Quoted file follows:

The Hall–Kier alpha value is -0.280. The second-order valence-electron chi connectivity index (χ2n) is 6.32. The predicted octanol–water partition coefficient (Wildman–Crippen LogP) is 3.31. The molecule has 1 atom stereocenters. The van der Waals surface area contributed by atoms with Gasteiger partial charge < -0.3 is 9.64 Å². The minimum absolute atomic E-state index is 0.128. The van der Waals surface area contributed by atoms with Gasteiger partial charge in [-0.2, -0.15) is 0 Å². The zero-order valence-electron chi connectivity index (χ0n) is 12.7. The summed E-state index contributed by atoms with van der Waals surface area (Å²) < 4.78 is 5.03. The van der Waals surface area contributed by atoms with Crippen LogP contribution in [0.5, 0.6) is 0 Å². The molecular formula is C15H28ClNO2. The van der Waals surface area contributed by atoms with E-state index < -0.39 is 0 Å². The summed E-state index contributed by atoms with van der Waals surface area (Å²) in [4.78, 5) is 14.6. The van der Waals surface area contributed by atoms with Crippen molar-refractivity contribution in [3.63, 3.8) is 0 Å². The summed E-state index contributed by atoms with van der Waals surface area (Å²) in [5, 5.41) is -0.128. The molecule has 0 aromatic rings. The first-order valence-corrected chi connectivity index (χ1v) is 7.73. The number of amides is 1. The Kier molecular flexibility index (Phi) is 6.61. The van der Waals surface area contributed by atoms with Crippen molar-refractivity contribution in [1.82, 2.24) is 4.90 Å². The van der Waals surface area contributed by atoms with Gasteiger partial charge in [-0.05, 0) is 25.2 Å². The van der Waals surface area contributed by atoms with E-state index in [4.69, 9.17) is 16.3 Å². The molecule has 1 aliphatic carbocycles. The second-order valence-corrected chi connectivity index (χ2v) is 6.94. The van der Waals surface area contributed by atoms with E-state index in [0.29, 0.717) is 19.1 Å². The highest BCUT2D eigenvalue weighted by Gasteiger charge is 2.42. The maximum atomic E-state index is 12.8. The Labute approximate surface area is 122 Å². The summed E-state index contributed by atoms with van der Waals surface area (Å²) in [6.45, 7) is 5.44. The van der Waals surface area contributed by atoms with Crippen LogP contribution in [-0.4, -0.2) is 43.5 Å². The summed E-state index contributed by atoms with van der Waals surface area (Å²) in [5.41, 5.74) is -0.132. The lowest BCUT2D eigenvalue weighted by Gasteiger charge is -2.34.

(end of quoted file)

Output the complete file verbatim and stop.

The Hall–Kier alpha value is -0.280. The second-order valence-electron chi connectivity index (χ2n) is 6.32. The predicted octanol–water partition coefficient (Wildman–Crippen LogP) is 3.31. The molecule has 1 atom stereocenters. The van der Waals surface area contributed by atoms with Gasteiger partial charge < -0.3 is 9.64 Å². The minimum absolute atomic E-state index is 0.128. The van der Waals surface area contributed by atoms with Gasteiger partial charge in [-0.2, -0.15) is 0 Å². The zero-order valence-electron chi connectivity index (χ0n) is 12.7. The summed E-state index contributed by atoms with van der Waals surface area (Å²) < 4.78 is 5.03. The van der Waals surface area contributed by atoms with Crippen LogP contribution in [0.5, 0.6) is 0 Å². The molecular formula is C15H28ClNO2. The van der Waals surface area contributed by atoms with E-state index < -0.39 is 0 Å². The summed E-state index contributed by atoms with van der Waals surface area (Å²) in [4.78, 5) is 14.6. The van der Waals surface area contributed by atoms with Crippen molar-refractivity contribution in [3.63, 3.8) is 0 Å². The summed E-state index contributed by atoms with van der Waals surface area (Å²) in [5, 5.41) is -0.128. The molecule has 0 aromatic rings. The first-order valence-corrected chi connectivity index (χ1v) is 7.73. The number of amides is 1. The Kier molecular flexibility index (Phi) is 6.61. The van der Waals surface area contributed by atoms with Crippen molar-refractivity contribution in [1.82, 2.24) is 4.90 Å². The van der Waals surface area contributed by atoms with Gasteiger partial charge in [-0.05, 0) is 25.2 Å². The van der Waals surface area contributed by atoms with E-state index in [4.69, 9.17) is 16.3 Å². The molecule has 1 aliphatic carbocycles. The second-order valence-corrected chi connectivity index (χ2v) is 6.94. The van der Waals surface area contributed by atoms with E-state index in [0.29, 0.717) is 19.1 Å². The highest BCUT2D eigenvalue weighted by Gasteiger charge is 2.42. The maximum atomic E-state index is 12.8. The Labute approximate surface area is 122 Å². The summed E-state index contributed by atoms with van der Waals surface area (Å²) in [6.45, 7) is 5.44. The van der Waals surface area contributed by atoms with Crippen LogP contribution in [-0.4, -0.2) is 43.5 Å². The summed E-state index contributed by atoms with van der Waals surface area (Å²) in [5.41, 5.74) is -0.132. The lowest BCUT2D eigenvalue weighted by Gasteiger charge is -2.34.